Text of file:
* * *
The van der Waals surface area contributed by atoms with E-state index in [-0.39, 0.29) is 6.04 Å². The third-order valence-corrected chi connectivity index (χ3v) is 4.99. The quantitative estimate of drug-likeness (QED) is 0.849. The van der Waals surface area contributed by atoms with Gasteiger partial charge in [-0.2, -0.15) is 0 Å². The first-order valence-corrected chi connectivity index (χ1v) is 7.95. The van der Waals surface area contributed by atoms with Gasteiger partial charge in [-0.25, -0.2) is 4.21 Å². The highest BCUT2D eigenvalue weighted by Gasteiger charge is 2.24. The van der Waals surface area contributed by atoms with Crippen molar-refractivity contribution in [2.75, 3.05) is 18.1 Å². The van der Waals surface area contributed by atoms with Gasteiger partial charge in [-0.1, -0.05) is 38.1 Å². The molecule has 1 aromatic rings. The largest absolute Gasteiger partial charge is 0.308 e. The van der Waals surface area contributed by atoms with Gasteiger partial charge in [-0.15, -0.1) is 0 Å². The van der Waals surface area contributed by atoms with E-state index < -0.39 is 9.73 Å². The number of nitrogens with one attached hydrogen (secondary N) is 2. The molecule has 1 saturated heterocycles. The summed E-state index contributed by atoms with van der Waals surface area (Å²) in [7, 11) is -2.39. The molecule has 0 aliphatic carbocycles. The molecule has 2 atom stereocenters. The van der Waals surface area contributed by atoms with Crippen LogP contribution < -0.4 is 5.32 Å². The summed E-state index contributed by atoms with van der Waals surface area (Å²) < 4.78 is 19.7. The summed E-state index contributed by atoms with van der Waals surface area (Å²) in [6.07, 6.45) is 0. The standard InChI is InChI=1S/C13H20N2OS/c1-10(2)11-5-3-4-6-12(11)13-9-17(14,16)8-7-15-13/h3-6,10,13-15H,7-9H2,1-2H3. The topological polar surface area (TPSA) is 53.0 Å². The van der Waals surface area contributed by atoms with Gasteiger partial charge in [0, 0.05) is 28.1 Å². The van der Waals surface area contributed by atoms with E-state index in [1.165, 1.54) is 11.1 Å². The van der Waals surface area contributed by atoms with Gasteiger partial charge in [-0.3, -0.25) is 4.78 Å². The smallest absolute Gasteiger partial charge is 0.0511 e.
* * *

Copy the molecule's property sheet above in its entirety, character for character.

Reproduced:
The van der Waals surface area contributed by atoms with E-state index in [-0.39, 0.29) is 6.04 Å². The third-order valence-corrected chi connectivity index (χ3v) is 4.99. The quantitative estimate of drug-likeness (QED) is 0.849. The van der Waals surface area contributed by atoms with Gasteiger partial charge in [-0.2, -0.15) is 0 Å². The first-order valence-corrected chi connectivity index (χ1v) is 7.95. The van der Waals surface area contributed by atoms with Gasteiger partial charge in [-0.25, -0.2) is 4.21 Å². The highest BCUT2D eigenvalue weighted by Gasteiger charge is 2.24. The van der Waals surface area contributed by atoms with Crippen molar-refractivity contribution in [2.75, 3.05) is 18.1 Å². The van der Waals surface area contributed by atoms with Gasteiger partial charge in [-0.1, -0.05) is 38.1 Å². The molecule has 1 aromatic rings. The largest absolute Gasteiger partial charge is 0.308 e. The van der Waals surface area contributed by atoms with Gasteiger partial charge in [-0.15, -0.1) is 0 Å². The van der Waals surface area contributed by atoms with E-state index < -0.39 is 9.73 Å². The number of nitrogens with one attached hydrogen (secondary N) is 2. The molecule has 1 saturated heterocycles. The summed E-state index contributed by atoms with van der Waals surface area (Å²) in [7, 11) is -2.39. The molecule has 0 aliphatic carbocycles. The molecule has 2 atom stereocenters. The van der Waals surface area contributed by atoms with Crippen LogP contribution < -0.4 is 5.32 Å². The summed E-state index contributed by atoms with van der Waals surface area (Å²) < 4.78 is 19.7. The summed E-state index contributed by atoms with van der Waals surface area (Å²) in [6.07, 6.45) is 0. The standard InChI is InChI=1S/C13H20N2OS/c1-10(2)11-5-3-4-6-12(11)13-9-17(14,16)8-7-15-13/h3-6,10,13-15H,7-9H2,1-2H3. The topological polar surface area (TPSA) is 53.0 Å². The van der Waals surface area contributed by atoms with Gasteiger partial charge in [0, 0.05) is 28.1 Å². The van der Waals surface area contributed by atoms with E-state index in [1.165, 1.54) is 11.1 Å². The van der Waals surface area contributed by atoms with Gasteiger partial charge in [-0.3, -0.25) is 4.78 Å². The smallest absolute Gasteiger partial charge is 0.0511 e.